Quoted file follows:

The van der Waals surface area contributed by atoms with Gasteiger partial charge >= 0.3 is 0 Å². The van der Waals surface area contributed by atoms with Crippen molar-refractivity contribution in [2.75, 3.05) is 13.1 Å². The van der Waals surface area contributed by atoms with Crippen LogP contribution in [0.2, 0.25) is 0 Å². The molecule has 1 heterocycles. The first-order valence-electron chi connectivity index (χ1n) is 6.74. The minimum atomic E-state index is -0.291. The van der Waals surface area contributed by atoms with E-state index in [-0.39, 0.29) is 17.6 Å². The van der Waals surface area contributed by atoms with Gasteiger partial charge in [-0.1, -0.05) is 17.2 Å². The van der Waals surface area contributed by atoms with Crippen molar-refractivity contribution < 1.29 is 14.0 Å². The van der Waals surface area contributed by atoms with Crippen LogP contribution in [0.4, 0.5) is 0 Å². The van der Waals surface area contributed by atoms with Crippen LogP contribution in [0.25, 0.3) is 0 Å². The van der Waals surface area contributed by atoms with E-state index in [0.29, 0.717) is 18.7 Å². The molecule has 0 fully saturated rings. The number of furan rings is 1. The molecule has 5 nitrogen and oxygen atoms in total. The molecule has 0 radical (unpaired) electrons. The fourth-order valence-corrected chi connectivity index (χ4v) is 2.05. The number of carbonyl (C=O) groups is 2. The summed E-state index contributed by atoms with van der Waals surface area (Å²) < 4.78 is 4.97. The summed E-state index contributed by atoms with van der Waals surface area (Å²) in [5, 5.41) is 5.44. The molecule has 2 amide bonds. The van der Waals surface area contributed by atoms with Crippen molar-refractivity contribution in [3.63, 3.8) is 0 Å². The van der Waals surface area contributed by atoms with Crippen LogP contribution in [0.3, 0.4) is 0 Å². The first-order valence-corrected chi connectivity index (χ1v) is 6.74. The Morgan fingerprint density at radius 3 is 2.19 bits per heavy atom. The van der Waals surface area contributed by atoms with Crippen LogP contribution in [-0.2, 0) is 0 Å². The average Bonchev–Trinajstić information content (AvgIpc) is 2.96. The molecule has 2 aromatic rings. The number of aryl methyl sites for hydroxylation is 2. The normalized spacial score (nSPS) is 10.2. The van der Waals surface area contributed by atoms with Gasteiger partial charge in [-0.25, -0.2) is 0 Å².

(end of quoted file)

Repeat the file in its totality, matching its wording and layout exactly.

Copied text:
The van der Waals surface area contributed by atoms with Gasteiger partial charge >= 0.3 is 0 Å². The van der Waals surface area contributed by atoms with Crippen molar-refractivity contribution in [2.75, 3.05) is 13.1 Å². The van der Waals surface area contributed by atoms with Crippen LogP contribution in [0.2, 0.25) is 0 Å². The molecule has 1 heterocycles. The first-order valence-electron chi connectivity index (χ1n) is 6.74. The minimum atomic E-state index is -0.291. The van der Waals surface area contributed by atoms with E-state index in [-0.39, 0.29) is 17.6 Å². The van der Waals surface area contributed by atoms with Gasteiger partial charge in [-0.1, -0.05) is 17.2 Å². The van der Waals surface area contributed by atoms with Crippen molar-refractivity contribution < 1.29 is 14.0 Å². The van der Waals surface area contributed by atoms with Crippen LogP contribution in [0.4, 0.5) is 0 Å². The van der Waals surface area contributed by atoms with Crippen LogP contribution in [0.25, 0.3) is 0 Å². The van der Waals surface area contributed by atoms with E-state index in [0.29, 0.717) is 18.7 Å². The molecule has 0 fully saturated rings. The number of furan rings is 1. The molecule has 5 nitrogen and oxygen atoms in total. The molecule has 0 radical (unpaired) electrons. The fourth-order valence-corrected chi connectivity index (χ4v) is 2.05. The number of carbonyl (C=O) groups is 2. The summed E-state index contributed by atoms with van der Waals surface area (Å²) < 4.78 is 4.97. The summed E-state index contributed by atoms with van der Waals surface area (Å²) in [5, 5.41) is 5.44. The molecule has 2 amide bonds. The van der Waals surface area contributed by atoms with Crippen molar-refractivity contribution in [3.63, 3.8) is 0 Å². The van der Waals surface area contributed by atoms with Crippen LogP contribution in [0.3, 0.4) is 0 Å². The first-order valence-corrected chi connectivity index (χ1v) is 6.74. The Morgan fingerprint density at radius 3 is 2.19 bits per heavy atom. The van der Waals surface area contributed by atoms with Crippen LogP contribution in [-0.2, 0) is 0 Å². The average Bonchev–Trinajstić information content (AvgIpc) is 2.96. The molecule has 2 aromatic rings. The number of aryl methyl sites for hydroxylation is 2. The normalized spacial score (nSPS) is 10.2. The van der Waals surface area contributed by atoms with Gasteiger partial charge in [-0.25, -0.2) is 0 Å².